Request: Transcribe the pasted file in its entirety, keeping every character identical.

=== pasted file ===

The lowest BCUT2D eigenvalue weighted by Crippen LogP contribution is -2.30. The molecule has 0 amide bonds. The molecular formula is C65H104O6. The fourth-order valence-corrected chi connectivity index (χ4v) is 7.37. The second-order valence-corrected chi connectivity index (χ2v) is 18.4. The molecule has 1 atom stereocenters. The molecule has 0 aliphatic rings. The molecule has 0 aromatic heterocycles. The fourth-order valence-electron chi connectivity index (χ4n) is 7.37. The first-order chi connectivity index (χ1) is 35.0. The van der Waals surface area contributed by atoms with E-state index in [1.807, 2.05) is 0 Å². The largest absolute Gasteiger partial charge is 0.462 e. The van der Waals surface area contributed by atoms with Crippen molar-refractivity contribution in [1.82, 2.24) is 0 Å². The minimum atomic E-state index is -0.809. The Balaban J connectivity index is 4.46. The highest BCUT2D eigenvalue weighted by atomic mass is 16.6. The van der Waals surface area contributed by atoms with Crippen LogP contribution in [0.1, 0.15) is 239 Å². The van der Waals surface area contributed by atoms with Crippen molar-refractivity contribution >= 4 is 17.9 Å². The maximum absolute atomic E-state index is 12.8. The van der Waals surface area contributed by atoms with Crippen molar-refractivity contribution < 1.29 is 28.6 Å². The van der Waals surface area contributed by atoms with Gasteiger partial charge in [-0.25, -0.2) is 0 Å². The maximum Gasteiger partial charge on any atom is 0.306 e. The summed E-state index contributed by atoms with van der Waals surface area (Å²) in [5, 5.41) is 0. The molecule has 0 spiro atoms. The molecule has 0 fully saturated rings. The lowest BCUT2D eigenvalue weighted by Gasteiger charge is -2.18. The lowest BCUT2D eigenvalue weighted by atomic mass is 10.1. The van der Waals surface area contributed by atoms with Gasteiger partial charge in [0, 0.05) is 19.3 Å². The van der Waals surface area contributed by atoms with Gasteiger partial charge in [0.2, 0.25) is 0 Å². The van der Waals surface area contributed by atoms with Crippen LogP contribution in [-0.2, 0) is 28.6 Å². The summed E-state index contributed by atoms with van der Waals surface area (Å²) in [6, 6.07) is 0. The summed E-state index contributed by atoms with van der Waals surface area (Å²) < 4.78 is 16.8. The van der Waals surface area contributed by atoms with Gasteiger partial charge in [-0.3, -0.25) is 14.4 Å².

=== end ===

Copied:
The lowest BCUT2D eigenvalue weighted by Crippen LogP contribution is -2.30. The molecule has 0 amide bonds. The molecular formula is C65H104O6. The fourth-order valence-corrected chi connectivity index (χ4v) is 7.37. The second-order valence-corrected chi connectivity index (χ2v) is 18.4. The molecule has 1 atom stereocenters. The molecule has 0 aliphatic rings. The molecule has 0 aromatic heterocycles. The fourth-order valence-electron chi connectivity index (χ4n) is 7.37. The first-order chi connectivity index (χ1) is 35.0. The van der Waals surface area contributed by atoms with E-state index in [1.807, 2.05) is 0 Å². The largest absolute Gasteiger partial charge is 0.462 e. The van der Waals surface area contributed by atoms with Crippen molar-refractivity contribution in [1.82, 2.24) is 0 Å². The minimum atomic E-state index is -0.809. The Balaban J connectivity index is 4.46. The highest BCUT2D eigenvalue weighted by atomic mass is 16.6. The van der Waals surface area contributed by atoms with Crippen LogP contribution in [0.1, 0.15) is 239 Å². The van der Waals surface area contributed by atoms with Crippen molar-refractivity contribution >= 4 is 17.9 Å². The maximum absolute atomic E-state index is 12.8. The van der Waals surface area contributed by atoms with Crippen molar-refractivity contribution < 1.29 is 28.6 Å². The van der Waals surface area contributed by atoms with Gasteiger partial charge in [-0.25, -0.2) is 0 Å². The maximum Gasteiger partial charge on any atom is 0.306 e. The summed E-state index contributed by atoms with van der Waals surface area (Å²) in [5, 5.41) is 0. The molecule has 0 spiro atoms. The molecule has 0 fully saturated rings. The lowest BCUT2D eigenvalue weighted by Gasteiger charge is -2.18. The lowest BCUT2D eigenvalue weighted by atomic mass is 10.1. The van der Waals surface area contributed by atoms with Gasteiger partial charge in [0, 0.05) is 19.3 Å². The van der Waals surface area contributed by atoms with Gasteiger partial charge in [0.2, 0.25) is 0 Å². The van der Waals surface area contributed by atoms with Crippen LogP contribution in [-0.2, 0) is 28.6 Å². The summed E-state index contributed by atoms with van der Waals surface area (Å²) in [6, 6.07) is 0. The summed E-state index contributed by atoms with van der Waals surface area (Å²) < 4.78 is 16.8. The van der Waals surface area contributed by atoms with Gasteiger partial charge in [-0.3, -0.25) is 14.4 Å².